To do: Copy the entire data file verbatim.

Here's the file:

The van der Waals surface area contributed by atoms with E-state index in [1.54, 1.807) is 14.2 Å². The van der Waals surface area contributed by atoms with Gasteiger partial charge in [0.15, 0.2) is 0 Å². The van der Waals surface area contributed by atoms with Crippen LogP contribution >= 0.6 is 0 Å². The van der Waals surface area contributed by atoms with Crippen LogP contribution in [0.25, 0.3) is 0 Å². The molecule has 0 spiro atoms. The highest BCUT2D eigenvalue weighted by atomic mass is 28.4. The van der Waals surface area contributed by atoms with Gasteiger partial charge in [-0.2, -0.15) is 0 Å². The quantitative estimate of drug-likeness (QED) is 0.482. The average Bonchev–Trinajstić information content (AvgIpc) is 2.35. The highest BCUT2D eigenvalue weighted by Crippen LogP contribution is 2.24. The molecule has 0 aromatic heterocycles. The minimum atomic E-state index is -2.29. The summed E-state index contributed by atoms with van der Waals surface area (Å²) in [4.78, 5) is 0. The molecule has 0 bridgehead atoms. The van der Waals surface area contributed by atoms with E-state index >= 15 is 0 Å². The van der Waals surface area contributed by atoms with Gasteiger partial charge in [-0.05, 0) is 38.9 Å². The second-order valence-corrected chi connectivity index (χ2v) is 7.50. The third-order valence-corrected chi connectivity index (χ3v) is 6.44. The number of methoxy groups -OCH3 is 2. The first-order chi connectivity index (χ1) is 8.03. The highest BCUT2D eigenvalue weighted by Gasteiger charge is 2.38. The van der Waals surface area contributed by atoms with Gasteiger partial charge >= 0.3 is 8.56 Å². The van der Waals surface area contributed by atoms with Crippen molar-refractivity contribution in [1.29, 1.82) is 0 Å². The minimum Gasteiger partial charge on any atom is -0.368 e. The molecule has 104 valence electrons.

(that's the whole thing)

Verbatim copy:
The van der Waals surface area contributed by atoms with E-state index in [1.54, 1.807) is 14.2 Å². The van der Waals surface area contributed by atoms with Gasteiger partial charge in [0.15, 0.2) is 0 Å². The van der Waals surface area contributed by atoms with Crippen LogP contribution >= 0.6 is 0 Å². The van der Waals surface area contributed by atoms with Crippen LogP contribution in [0.25, 0.3) is 0 Å². The molecule has 0 spiro atoms. The highest BCUT2D eigenvalue weighted by atomic mass is 28.4. The van der Waals surface area contributed by atoms with Gasteiger partial charge in [-0.2, -0.15) is 0 Å². The quantitative estimate of drug-likeness (QED) is 0.482. The average Bonchev–Trinajstić information content (AvgIpc) is 2.35. The highest BCUT2D eigenvalue weighted by Crippen LogP contribution is 2.24. The molecule has 0 aromatic heterocycles. The minimum atomic E-state index is -2.29. The summed E-state index contributed by atoms with van der Waals surface area (Å²) in [4.78, 5) is 0. The molecule has 0 bridgehead atoms. The van der Waals surface area contributed by atoms with E-state index >= 15 is 0 Å². The van der Waals surface area contributed by atoms with Gasteiger partial charge in [-0.05, 0) is 38.9 Å². The second-order valence-corrected chi connectivity index (χ2v) is 7.50. The third-order valence-corrected chi connectivity index (χ3v) is 6.44. The number of methoxy groups -OCH3 is 2. The first-order chi connectivity index (χ1) is 8.03. The highest BCUT2D eigenvalue weighted by Gasteiger charge is 2.38. The van der Waals surface area contributed by atoms with Gasteiger partial charge >= 0.3 is 8.56 Å². The van der Waals surface area contributed by atoms with Crippen molar-refractivity contribution in [1.29, 1.82) is 0 Å². The minimum Gasteiger partial charge on any atom is -0.368 e. The molecule has 104 valence electrons.